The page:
The luxury steamship the RMS Titanic tragically failed to complete its maiden voyage, breaking in two after hitting an iceberg and sinking to the ocean floor in the early hours of April 15, 1912.
More than 1,500 people lost their lives that night, out of the 2,240 passengers and crew on board the ocean liner.
It has now been more than a century since the Titanic filled the front pages of newspapers the world over, but the story has held its momentum ever since; as History puts it, the Titanic has lodged itself into the “public consciousness as a cautionary tale about the perils of human hubris.”
Among the infinite retellings of the Titanic story, be it in books, news articles, or films, perhaps what is most moving are the personal stories of those who survived. There is the unbearable story of Jennie Louise Hansen, a survivor who was hospitalized upon her arrival in New York. The horrifying event damaged Jennie’s nervous system for the rest of her life. As a result, she was completely unable to shed a tear after that, and she also suffered from terrifying nightmares.
Other stories speak of amazing human accomplishments, as that of Richard Noris Williams II, the Titanic survivor who had opposed the doctors’ decision to amputate both his legs. After that, Richard became a world-class tennis champion.
Then there is the story of Berthe Antonine Mayné, who might never have planned on taken a trip on the lavish ship if it were not for the chance encounter with her future beloved. Born in Ixelles, Brussels, in 1887, Berthe Mayné worked as a cabaret singer. According to the Encyclopedia-Titanica, she was locally famed and had a liaison with a French soldier named Fernand de Villiers who had accompanied the foreign legion and left for the Belgian Congo.
A Belgian newspaper entitled “Het Laatste Nieuws” provided a little bit more about her profile, describing her as “being well known in Brussels in circles of pleasure and was often seen in the company of people who like to wine and dine and enjoy life.”
She met a young Montreal hockey player, Quigg Edmond Baxter, in the winter of 1911. Baxter was Montreal-born, the same age as Mayné, and came from an affluent family. The two of them quickly became lovers.
Before meeting Mayné, Baxter had already made a name for himself as a fantastic hockey player and star footballer. Unfortunately, a blow to his eye from a stick during a game of hockey in 1907 terminated his career as a player. Losing his sight from that eye, he began to coach and is credited for conducting one of the first international hockey tournaments ever played in Paris.
The Canadian was on a trip to Europe with his mother and sister when he first encountered Mayné, who at that time was performing in a cafe in Brussels. The family’s return trip was set to be with the Titanic, with Baxter’s ticket booked from Cherbourg, a city in northwest France overlooking the English channel. He and his family were to be first-class passengers.
Baxter did not wish to return home without Mayné. He had been persistent enough to persuade Berthe to accompany him on the journey. Mayné must have been thrilled with her entirely new life, beginning with her first-class passenger status on the Titanic with her new love. She was registered under a pseudonym, “Mrs de Villiers,” and was accommodated in a first class stateroom, C-90.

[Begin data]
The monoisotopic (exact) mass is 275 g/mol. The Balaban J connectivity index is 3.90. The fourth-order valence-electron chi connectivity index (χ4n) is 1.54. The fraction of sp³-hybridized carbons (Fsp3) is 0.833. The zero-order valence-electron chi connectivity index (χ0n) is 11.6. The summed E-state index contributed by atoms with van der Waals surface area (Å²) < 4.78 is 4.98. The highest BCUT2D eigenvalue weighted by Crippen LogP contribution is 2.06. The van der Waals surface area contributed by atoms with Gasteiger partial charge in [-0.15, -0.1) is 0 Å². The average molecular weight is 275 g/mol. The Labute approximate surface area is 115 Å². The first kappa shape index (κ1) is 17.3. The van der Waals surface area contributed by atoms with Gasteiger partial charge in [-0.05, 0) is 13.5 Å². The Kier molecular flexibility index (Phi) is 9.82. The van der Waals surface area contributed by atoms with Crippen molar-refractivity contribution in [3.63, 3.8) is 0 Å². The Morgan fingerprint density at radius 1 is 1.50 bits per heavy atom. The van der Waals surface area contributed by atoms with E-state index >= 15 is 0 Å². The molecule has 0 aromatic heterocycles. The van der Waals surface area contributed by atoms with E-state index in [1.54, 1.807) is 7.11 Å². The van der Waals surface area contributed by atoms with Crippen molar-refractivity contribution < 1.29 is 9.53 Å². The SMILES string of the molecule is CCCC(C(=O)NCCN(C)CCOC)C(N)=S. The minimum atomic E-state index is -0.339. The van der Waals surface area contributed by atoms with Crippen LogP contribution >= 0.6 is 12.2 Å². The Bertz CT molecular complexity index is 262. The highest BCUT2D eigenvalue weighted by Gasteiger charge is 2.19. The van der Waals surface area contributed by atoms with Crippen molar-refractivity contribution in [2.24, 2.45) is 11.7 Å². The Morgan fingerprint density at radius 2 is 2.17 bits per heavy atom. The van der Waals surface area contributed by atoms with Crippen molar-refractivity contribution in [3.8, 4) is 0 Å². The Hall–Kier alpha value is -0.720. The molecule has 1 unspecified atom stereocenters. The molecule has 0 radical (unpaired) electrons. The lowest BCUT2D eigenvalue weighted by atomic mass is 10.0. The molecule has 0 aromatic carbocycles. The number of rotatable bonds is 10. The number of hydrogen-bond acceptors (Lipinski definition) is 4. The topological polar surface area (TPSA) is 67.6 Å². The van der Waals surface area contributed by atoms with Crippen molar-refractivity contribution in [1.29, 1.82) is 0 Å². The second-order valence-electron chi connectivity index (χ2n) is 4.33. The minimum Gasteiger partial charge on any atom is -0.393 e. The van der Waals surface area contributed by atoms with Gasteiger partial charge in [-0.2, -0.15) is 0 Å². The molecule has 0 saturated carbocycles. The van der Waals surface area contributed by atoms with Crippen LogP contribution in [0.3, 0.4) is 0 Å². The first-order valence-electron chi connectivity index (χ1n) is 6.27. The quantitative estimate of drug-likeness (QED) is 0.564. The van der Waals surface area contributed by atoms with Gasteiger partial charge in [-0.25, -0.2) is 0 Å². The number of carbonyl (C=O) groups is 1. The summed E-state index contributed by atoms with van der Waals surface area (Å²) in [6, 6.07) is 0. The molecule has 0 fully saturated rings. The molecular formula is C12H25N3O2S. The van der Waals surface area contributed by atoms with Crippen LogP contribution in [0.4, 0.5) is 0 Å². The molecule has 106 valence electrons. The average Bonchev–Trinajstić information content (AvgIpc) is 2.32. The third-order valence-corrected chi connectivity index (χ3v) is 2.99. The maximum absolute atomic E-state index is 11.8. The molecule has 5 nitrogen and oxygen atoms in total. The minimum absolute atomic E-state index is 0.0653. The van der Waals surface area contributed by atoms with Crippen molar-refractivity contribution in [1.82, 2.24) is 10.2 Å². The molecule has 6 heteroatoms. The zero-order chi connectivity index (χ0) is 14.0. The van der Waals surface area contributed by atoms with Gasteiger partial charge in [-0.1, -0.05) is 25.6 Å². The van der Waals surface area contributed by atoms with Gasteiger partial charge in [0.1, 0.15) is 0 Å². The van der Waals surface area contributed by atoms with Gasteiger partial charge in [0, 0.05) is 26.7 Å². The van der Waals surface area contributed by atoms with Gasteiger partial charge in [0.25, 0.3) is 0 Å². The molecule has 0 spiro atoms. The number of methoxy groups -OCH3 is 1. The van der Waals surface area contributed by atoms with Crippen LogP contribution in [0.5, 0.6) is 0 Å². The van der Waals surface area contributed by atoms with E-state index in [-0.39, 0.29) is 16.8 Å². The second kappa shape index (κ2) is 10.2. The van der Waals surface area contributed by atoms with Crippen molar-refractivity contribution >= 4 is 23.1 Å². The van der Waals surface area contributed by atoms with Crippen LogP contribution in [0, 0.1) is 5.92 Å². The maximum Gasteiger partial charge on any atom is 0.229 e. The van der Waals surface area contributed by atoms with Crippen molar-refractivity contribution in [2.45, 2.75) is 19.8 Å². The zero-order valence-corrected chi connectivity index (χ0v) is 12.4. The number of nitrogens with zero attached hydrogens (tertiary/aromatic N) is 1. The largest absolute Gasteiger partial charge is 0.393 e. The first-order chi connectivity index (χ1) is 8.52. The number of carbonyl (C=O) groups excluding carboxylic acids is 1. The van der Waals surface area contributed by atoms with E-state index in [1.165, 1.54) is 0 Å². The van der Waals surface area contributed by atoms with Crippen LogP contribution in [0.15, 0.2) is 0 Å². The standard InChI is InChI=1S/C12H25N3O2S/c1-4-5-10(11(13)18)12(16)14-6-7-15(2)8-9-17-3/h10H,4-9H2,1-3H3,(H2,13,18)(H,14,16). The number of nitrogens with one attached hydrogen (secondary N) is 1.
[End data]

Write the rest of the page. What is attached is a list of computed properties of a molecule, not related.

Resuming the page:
As we already know, the enjoyment did not last for long. On the night of the sinking, Baxter was in his cabin, B-60, when his mother demanded to learn why the ship had abruptly stopped amid the ocean. He stepped outside to see what was going on and saw Captain Smith talking to Bruce Ismay, the man who is remembered as being the highest-ranking White Star official to survive the demise of the company’s brand new RMS Titanic.
The captain supposedly told him, “There’s been an accident Baxter, but it is all right.” Once Smith had rushed to the bridge, Ismay approached him, telling him to get his family into the lifeboats.
As well as his mother and sister, Baxter also took Berthe Mayné, who had put a long woolen overcoat over her night dress, to the lifeboats, telling her to board lifeboat Number 6. She was unwilling to get on the lifeboat without him. Allegedly, she also wanted to go back to her cabin to retrieve pieces of jewelry, but it was another famous Titanic passenger, Molly Brown, who managed to persuade her to get on the lifeboat.
Baxter waved them all goodbye, as lifeboat Number 6 was most likely the first boat to leave the port side of the Titanic. Sadly, he lost his life in the ship’s sinking and his body was never identified, or recovered at all.
After the sinking, Mayné stayed with the Baxter family for a couple of months in Montreal. After that, she returned to Europe and continued her career as a singer, this time in Paris, and for the rest of her life, she never married.
Mayné would retire to a house in a suburb of Brussels, and reportedly, in her old age, she told her nephew the story of her being on the Titanic with a young Canadian millionaire, but sadly he did not believe her. In fact, nobody believed her, for some unknown reason, not until after her death.
Berthe Antonine Mayné passed away in 1962, at 75 years of age. Her story of a lifetime was to be eventually confirmed after her personal belongings and evidence of letters and photographs, all stowed away in a shoebox, were found, telling all of what she had described before her death.